Does this sound familiar? You are grateful to have a job, but it is literally nothing more than a paycheck. Your energy level is low and your excitement is non-existent. Every team meeting causes you to roll your eyes in anticipation of the inevitable bull that will be dished out, but you know you are better off than being in the unemployment line.
God bless our companies -- even the worst of them give us a paycheck that clears every two weeks. OK some of them don't clear, but most of them do. I have a lot of respect for job creators, both sole proprietors who create jobs for themselves and freelance opportunities for numerous contractors, as well as the big companies of the world that employ hundreds and thousands.
But often smart companies do stupid things that destroy our morale. Often times, they don't even realize the affect they are having (sadly).
Here are some examples that you might recognize (and, no, I'm not a psychic):
• Leadership spends millions on beautiful office space, but neglects to pay vendors, improve products and support its people.
• Senior management changes its strategy every few months when the wind blows another direction. Just when you start to get a stride and think you might succeed at the prior strategy, they change the game on you, without even asking for your feedback.
• The company changes its internal slogan, prints it on a ton of posters and plasters it across every office, because if it's in writing, it must be true.
• The company ignores declining morale and has the audacity to wonder out loud, "Why is our turnover so high?"
• Your company touts its philosophy of work/life balance, but every time you ask for a day off, your manager gives you that look.
• For those in sales: Your company believes the answer to growing revenue is hiring a ton of salespeople and expects them to increase revenue tenfold in months, even though the new product line is not totally hashed out and the average sales cycle is a year. On top of that, turnover is so high (the revolving door) that prospects have been repeatedly called by various sales reps, resulting in the reputation of the company on the street being poor, at best.
And saving the best for last...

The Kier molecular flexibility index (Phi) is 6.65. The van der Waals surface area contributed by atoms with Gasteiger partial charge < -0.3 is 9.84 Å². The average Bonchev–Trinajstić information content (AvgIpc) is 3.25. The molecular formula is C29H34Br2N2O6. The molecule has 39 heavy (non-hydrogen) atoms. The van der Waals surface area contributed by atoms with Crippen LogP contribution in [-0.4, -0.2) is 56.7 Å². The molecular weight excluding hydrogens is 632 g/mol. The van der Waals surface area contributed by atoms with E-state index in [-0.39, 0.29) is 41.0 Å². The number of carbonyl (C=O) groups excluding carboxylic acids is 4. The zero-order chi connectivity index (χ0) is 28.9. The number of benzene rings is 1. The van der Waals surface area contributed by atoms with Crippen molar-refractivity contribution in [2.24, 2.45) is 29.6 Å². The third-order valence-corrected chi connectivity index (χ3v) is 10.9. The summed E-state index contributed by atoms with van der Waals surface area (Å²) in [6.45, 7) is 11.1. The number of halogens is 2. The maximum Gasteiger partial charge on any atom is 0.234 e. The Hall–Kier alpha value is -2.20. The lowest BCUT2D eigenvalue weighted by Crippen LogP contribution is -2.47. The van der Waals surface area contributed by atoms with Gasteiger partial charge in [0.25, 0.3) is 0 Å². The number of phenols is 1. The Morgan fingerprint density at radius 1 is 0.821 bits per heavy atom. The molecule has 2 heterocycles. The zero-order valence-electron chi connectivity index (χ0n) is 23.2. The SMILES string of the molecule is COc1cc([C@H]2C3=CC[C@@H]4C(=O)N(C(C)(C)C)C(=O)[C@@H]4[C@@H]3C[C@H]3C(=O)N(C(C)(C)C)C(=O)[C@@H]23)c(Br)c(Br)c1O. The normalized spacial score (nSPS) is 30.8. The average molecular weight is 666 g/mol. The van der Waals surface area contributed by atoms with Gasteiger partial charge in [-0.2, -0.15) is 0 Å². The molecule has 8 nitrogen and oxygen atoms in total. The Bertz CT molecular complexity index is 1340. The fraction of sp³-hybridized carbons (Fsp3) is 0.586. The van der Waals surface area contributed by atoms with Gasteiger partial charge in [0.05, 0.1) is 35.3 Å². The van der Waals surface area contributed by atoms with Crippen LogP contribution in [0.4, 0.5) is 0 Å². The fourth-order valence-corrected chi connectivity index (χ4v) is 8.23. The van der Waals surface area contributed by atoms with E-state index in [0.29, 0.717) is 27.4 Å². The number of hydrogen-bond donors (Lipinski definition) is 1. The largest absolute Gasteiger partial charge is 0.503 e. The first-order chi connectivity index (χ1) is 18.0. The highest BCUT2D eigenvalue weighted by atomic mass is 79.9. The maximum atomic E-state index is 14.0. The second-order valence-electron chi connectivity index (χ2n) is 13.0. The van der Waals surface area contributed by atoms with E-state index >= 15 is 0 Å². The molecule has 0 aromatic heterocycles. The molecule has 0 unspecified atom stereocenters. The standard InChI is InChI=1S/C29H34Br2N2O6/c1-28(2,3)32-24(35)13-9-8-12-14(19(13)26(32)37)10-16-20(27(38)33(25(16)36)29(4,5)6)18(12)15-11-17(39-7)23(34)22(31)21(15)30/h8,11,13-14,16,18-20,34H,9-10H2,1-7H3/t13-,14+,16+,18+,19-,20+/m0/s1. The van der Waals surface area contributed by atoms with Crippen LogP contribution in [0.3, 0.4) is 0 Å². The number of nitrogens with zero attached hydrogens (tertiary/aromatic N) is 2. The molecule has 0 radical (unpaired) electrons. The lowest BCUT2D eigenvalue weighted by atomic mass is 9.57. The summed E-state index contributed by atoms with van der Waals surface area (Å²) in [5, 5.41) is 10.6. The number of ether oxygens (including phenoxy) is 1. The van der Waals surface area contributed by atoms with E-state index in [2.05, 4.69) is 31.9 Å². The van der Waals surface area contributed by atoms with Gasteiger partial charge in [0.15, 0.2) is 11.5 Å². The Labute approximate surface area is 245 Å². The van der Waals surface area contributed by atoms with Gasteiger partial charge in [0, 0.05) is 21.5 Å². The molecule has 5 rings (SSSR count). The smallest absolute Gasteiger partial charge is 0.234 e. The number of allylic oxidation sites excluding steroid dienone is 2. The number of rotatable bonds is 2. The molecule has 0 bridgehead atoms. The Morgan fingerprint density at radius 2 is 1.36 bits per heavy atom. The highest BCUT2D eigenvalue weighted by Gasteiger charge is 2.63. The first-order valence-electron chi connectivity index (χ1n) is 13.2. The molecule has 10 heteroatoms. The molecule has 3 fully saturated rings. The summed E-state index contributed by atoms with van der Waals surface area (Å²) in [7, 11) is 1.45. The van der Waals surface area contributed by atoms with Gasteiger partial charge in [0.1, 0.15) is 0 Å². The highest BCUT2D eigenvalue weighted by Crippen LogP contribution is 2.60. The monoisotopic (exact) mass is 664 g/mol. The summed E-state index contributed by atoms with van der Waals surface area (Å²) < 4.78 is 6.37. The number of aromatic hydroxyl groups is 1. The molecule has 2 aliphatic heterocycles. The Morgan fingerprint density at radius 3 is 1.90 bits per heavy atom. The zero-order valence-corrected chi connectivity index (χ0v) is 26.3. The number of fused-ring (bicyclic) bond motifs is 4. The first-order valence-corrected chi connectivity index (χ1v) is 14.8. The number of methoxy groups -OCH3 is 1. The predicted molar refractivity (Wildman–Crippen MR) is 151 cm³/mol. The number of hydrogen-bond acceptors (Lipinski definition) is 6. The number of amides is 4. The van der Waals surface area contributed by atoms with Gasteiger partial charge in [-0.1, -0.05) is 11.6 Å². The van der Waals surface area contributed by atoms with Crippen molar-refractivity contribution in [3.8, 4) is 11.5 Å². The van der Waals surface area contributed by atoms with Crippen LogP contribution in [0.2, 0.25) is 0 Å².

• No one ever thanks you for how hard you work. Never. Like, ever.
It is possible that you're in the wrong field or company, or that you need to approach your work in a new way. But for the vast majority of employees, the company they work for is neglecting its core assets (the employees) at its own expense.
Evidence indicates that employees are the largest non-financial drivers of success in a company, and that if leadership was attuned to their employee needs and the culture they have built, it would result in better performance. Bottom line, if they treated you better, they would be even more profitable. So yes, I am giving you permission to say it: "It's their fault."
Point is, your company may be dragging you down but there is something you can do about it. Here are some tips:
• Meditate. Let me explain. To me, this is 10 minutes where I set my alarm to a soothing ring tone and close my eyes. I will do this in my car in a parking garage (literally). I either focus on what I really want from my life, a goal or desire, or simply focus on resetting my energy.
• Take five deep breaths at any moment during the day, especially when you get frustrated.
• Take a walk. Step away from your desk for 15 minutes and get some fresh air.
• Go network after work. It allows you the chance to get out of your comfort zone, meet interesting people, and discover new options out there in the world. Often these events are free or cheap, and many provide appetizers and wine. What have you got to lose?
• Use your vacation time. Even if you don't have a lot of expendable funds, plan a week off and think of new ways to expand your horizons (i.e. take a hike, go to meetups, do something out of your comfort zone).
• Stop fighting back. Try diplomacy as a tactic. If your first response to your manager's email is to tell them why you can't do something (with an attitude), try the opposite tactic. Or vice versa, if you take on too much and never say anything (stewing in your own juices), sit down with your manager and show them how you have organized your to do list. Explain why you believe you have prioritized items correctly. Say it without any bitterness and get their buy in. It's possible you can come to a new understanding of how to tackle your job and get some valuable (and long overdue) recognition.
• Create a vision board. We all know this, but if you haven't done this recently, go to a craft store and grab some magazines, glue sticks and scissors and start pinning all of your wildest dreams. Keep it in a location where you can see it every day. It will inevitably open you up to new possibilities in your life.
Conventional, practical wisdom says you should just be grateful to have a job. But I think we are way past that. Yes, we need income to eat and pay the bills, but I think our evolution as a species is screaming at us to find greater meaning from our lives. Some of us may find that by creating our own companies (and learning what not to do from the ones we worked at previously). But those that currently own and run companies also need to do their part and be more attuned to how they are managing them.
Until these companies we work for get their act together (if they ever do), we can at the very least, create the most meaning and enjoyment out of our lives. Unfortunately, we won't always get senior leadership to pay attention, at their own peril, but we can make the most out of our time at their companies and use the security of a paycheck to expand the potential in our lives.
Follow Heather Martin on Twitter: www.twitter.com/Crush_the_box